Teenage guitar prodigy. Produced by Tom Hambridge. Two phrases that don’t exactly fill me with confidence. Too often the whizz kids suffer from PR types recklessly raising expectations. And regular readers may have picked up on my doubts about the credentials of American uber-producer Hambridge.
Fair play though, the latter has done a nifty job of helming this third album by 17 year old plank spanker Quinn Sullivan, who does his own reputation no harm either with his playing and singing here.
|Quinn Sullivan - the kid stays in the picture|
Midnight Highway is a fresh and bright collection of songs, well executed by Sullivan, Hambridge (on drums), and some of the latter’s usual studio henchmen such as keyboard player Reese Wynans. But anyone thinking that Sullivan’s association with Buddy Guy and past support slot for B.B. King means this is going to be wall-to-wall blues is going to be disappointed. This is a diverse set that ranges from chunky R’n’B to AOR, from country-style fingerpicking to power pop.
The cover of ‘While My Guitar Gently Weeps’ is indicative of Sullivan’s twin influences of the Beatles and the blues, and if it’s a pretty faithful reading it’s also fresh and modern-sounding, with Sullivan delivering some accomplished soloing – no bar band rendition, this.
The tougher end of the Sullivan sound is apparent in the opening ‘Something For Me’ and the later ‘Rocks’. The former opens with a 78rpm style muffled vocal and drumbeats with an underlying drone, giving way to modern R’n’B featuring trills of jazzy piano from Wynans and subtly squealing guitar from Sullivan. The latter is a suitably titled bit of simple boogie with shuffling drums, and an interesting ‘collapse’ into the middle eight and guitar solo – it may be slight, but it’s nicely done indeed. ‘Graveyard Stone’ serves up a funkier Sixties soulful angle - with ‘Hush’-like guitar and organ riffing it’s a bit shag-a-delic, baby.
The power pop comes in the shape of ‘Tell Me I’m Not Dreaming’, a catchy little number with jangling guitar chords and vocal harmonies that could have been been delivered unto us by – wait for it – McFly. It’s as bright and airily constructed as something Kevin McCloud might admire on Grand Designs, but if that’s just too damn teenage girly for you there’s always ‘Crazy Into You’, which manages to inject a glossy blues feel into the pop vibe, with staccato rhythm guitar, a succession of neat guitar fills, some more tasty organ from Wynans – and a catchy chorus. ‘Lifting Off’ may be a less snazzy song, but it’s still sonically interesting, with some interesting guitar tones and falsetto vocals – at which point I should note that while Sullivan’s voice may still be a bit boyish, his singing is more than capable throughout.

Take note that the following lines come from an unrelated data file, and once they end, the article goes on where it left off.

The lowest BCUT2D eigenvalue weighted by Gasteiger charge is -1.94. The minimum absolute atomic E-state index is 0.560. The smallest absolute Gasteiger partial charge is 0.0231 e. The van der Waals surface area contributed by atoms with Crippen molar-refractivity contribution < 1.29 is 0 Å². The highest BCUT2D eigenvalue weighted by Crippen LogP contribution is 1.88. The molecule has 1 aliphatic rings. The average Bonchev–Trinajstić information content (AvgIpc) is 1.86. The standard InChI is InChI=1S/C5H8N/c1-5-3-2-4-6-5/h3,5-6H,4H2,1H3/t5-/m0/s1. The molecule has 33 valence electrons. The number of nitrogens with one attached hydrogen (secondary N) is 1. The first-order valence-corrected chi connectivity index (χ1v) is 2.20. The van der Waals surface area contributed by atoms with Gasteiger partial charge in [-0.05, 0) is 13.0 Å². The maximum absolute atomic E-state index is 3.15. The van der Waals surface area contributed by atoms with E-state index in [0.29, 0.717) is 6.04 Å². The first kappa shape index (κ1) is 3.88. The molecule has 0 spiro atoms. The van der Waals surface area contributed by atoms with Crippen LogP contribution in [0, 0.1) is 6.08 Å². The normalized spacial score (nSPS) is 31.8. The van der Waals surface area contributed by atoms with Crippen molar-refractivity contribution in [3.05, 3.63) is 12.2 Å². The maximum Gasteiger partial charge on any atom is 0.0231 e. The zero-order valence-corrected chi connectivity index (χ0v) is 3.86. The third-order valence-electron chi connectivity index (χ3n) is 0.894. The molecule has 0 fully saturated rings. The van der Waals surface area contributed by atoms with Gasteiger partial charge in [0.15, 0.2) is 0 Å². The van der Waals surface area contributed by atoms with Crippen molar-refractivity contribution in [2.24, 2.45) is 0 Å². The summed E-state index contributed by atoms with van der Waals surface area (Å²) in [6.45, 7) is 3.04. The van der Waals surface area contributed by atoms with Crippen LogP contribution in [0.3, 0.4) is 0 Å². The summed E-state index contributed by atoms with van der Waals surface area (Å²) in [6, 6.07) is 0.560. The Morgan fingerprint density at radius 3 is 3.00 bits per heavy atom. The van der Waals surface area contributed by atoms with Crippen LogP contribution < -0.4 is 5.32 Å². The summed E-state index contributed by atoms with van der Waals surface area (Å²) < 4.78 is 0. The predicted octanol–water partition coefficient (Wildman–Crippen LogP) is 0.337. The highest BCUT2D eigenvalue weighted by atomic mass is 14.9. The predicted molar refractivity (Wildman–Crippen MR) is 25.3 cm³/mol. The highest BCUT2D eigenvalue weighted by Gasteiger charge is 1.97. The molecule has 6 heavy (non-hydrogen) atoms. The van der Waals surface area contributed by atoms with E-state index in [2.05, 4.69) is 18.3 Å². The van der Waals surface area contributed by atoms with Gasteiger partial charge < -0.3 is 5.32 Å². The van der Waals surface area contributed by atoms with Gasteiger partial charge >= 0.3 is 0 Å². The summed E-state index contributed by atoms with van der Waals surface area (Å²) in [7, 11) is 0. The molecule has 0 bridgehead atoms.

The title track has something of an Eagles feel to it, with pinging guitar notes and more tasteful organ, and if ‘Eyes For You’ has a rather naff lyric it still demonstrates that Sullivan can convey a convincing acoustic country feel.
There are also a couple of interesting instrumentals: the rippling ‘Big Sky’ edges towards Steve Howe-like guitar with echoing piano accompaniment before settling into something more mainstream; and the closing ‘Buffalo Nickel’ is in post-Hendrix mode, spacy and effects laden, with Sullivan practically getting his guitar to talk as matters progress towards a high revving finale, with Hambridge going on a disciplined tour of his kit at the finish.
Midnight Highway might not be a tour de force, but it is a highly professional outing from a talented kid who lives up to the expectations created for him, ably supported by some quality musicians and some sympathetic production from Hambridge. I’m impressed – and pleasantly surprised.